When I argued that Facebook is NOT for business, that assertion was roundly dismissed by Facebook’s tech fan club, determined to prove (with Mark Zuckerberg gleefully rooting them on) that Facebook is a serious business tool. In today’s NYT, a more authoritative voice weighs in — one of Facebook’s original college student users, who speaks up on behalf of all of Facebook’s core users — and it seems that joke’s on everyone who’s taking Facebook so seriously:
Facebook did not become popular because it was a functional tool — after all, most college students live in close quarters with the majority of their Facebook friends and have no need for social networking. Instead, we log into the Web site because it’s entertaining to watch a constantly evolving narrative starring the other people in the library.
I’ve always thought of Facebook as online community theater. In costumes we customize in a backstage makeup room — the Edit Profile page, where we can add a few Favorite Books or touch up our About Me section — we deliver our lines on the very public stage of friends’ walls or photo albums. And because every time we join a network, post a link or make another friend it’s immediately made visible to others via the News Feed, every Facebook act is a soliloquy to our anonymous audience.
It’s all comedy: making one another laugh matters more than providing useful updates about ourselves, which is why entirely phony profiles were all the rage before the grown-ups signed in. One friend announced her status as In a Relationship with Chinese Food, whose profile picture was a carry-out box and whose personal information personified the cuisine of China.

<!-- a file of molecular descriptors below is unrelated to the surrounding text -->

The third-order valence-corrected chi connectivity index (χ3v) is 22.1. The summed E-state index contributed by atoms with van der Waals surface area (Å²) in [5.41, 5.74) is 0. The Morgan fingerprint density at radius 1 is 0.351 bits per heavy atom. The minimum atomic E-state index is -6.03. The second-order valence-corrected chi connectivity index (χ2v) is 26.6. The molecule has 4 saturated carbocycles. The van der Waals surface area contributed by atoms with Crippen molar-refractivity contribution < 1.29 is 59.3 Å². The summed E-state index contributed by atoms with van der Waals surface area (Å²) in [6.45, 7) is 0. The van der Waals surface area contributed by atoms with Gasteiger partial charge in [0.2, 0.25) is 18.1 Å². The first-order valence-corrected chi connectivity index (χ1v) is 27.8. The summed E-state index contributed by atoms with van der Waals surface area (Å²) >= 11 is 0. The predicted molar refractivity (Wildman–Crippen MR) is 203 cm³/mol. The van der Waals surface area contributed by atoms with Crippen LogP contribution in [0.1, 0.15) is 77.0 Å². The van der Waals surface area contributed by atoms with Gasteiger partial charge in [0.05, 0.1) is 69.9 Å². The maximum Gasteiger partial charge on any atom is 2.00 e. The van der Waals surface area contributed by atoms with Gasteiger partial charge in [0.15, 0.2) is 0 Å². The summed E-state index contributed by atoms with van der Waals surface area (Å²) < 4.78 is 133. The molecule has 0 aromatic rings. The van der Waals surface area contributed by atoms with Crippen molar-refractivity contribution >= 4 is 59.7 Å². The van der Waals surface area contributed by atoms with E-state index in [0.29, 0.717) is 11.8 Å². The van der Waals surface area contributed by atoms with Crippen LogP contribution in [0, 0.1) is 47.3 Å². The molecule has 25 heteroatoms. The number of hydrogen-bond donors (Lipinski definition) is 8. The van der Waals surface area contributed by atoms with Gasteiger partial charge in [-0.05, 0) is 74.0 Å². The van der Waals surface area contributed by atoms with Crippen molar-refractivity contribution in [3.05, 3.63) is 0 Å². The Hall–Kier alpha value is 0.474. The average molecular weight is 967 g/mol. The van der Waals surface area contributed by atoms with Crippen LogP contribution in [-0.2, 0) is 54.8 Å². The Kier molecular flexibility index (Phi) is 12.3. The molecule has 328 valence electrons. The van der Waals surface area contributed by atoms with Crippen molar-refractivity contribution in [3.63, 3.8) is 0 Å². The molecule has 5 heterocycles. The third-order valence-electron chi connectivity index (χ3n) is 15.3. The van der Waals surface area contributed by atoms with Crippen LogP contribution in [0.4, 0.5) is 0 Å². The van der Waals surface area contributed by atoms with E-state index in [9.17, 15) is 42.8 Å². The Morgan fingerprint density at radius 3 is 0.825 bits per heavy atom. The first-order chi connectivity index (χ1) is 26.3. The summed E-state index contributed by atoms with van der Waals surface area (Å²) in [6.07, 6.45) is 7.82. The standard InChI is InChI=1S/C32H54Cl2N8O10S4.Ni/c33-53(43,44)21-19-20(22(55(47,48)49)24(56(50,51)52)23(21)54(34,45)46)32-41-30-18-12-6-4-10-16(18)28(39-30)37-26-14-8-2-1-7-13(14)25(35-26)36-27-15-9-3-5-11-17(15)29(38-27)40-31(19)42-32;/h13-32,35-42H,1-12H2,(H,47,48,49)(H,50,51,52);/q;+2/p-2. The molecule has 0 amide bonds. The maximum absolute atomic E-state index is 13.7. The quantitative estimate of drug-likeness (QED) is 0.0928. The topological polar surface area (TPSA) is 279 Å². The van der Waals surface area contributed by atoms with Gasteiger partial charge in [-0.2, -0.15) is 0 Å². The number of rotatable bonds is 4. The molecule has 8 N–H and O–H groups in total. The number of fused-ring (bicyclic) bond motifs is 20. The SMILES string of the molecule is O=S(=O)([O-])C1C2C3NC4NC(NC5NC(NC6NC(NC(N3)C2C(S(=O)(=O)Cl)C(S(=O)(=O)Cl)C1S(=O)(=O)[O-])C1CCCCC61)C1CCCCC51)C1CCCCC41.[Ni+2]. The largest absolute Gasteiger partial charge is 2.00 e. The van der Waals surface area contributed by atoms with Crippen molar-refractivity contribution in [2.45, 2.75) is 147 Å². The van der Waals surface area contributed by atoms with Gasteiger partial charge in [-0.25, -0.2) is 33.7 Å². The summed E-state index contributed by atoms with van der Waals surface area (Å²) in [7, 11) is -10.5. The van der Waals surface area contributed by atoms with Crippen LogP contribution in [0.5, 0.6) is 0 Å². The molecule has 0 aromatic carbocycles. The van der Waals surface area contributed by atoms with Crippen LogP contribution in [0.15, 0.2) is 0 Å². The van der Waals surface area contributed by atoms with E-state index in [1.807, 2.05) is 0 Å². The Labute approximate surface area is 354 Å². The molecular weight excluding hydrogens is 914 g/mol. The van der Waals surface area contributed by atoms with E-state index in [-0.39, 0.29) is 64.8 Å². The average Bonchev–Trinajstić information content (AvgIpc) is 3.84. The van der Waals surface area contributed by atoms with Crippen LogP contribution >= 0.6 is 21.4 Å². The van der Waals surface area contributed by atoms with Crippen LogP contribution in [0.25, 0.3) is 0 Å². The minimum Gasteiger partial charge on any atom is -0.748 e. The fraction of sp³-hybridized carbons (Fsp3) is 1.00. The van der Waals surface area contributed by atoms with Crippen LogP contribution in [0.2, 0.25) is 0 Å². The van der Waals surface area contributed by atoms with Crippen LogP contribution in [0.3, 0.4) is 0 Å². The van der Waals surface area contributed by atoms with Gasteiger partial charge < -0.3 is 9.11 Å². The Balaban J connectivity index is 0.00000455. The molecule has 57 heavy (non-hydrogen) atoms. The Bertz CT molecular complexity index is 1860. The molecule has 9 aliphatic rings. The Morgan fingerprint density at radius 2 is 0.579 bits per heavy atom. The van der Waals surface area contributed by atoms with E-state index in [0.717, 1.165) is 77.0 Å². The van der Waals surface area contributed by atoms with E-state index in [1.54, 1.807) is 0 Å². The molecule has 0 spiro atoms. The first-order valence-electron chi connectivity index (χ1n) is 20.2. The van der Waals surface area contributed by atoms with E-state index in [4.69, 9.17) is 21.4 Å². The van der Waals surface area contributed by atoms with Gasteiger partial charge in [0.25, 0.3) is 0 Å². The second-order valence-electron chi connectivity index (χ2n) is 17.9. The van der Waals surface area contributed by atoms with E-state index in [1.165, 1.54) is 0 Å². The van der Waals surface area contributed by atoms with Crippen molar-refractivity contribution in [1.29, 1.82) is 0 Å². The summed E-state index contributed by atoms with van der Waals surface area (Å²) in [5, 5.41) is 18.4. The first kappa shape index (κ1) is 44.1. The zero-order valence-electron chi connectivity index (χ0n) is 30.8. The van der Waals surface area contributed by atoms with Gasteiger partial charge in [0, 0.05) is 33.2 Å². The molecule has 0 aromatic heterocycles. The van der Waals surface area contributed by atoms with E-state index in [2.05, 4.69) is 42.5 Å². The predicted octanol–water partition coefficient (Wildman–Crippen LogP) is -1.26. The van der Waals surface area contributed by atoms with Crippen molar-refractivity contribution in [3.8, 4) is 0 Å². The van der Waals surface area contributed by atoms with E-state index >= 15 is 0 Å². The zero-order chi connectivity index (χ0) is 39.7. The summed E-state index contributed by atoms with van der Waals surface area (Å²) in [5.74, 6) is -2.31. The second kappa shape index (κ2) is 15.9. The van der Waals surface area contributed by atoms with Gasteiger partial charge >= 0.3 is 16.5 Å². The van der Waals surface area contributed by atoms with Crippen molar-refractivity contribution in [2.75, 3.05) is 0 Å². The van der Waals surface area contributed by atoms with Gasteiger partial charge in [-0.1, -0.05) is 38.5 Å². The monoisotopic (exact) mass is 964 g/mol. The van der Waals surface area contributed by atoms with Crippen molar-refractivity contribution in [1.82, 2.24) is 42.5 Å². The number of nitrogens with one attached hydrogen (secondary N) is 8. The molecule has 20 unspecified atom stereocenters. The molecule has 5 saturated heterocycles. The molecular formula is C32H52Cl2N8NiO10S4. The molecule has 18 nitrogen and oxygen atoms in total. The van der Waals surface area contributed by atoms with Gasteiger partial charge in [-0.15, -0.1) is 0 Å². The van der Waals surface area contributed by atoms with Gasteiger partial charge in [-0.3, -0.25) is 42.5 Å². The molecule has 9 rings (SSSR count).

For young people, Facebook is yet another form of escapism; we can turn our lives into stage dramas and relationships into comedy routines. Make believe is not part of the postgraduate Facebook user’s agenda. As more and more older users try to turn Facebook into a legitimate social reference guide, younger people may follow suit and stop treating it as a circus ring. But let’s hope not.
The issue here is not whether online social networking has any high-value business applications — it clearly has, because business thrives on human connections and networks — it’s all about WHO you know.
No, the issue is that so many “adults” fell for Facebook’s ploy to convince them that they should adopt a toy built for college kids as a platform for their professional networking objectives. The deep irony is that Facebook’s core student users — for whom the application was and still is designed — are laughing at the grown-ups as they bumble around the playground, trying to hold meetings in the sandbox and forge new business relationships on the swings.
What Facebook has demonstrated is that professionals are eager to bring their business networking online — and by remaining a playground, Facebook has left open a golden opportunity for social networks tailored to specific professional communities to open their doors to all the “adult” Facebook users still trying to figure out whether they should “poke” their business contacts or doodle on their walls — an opportunity to create a conference hall rather than a playground.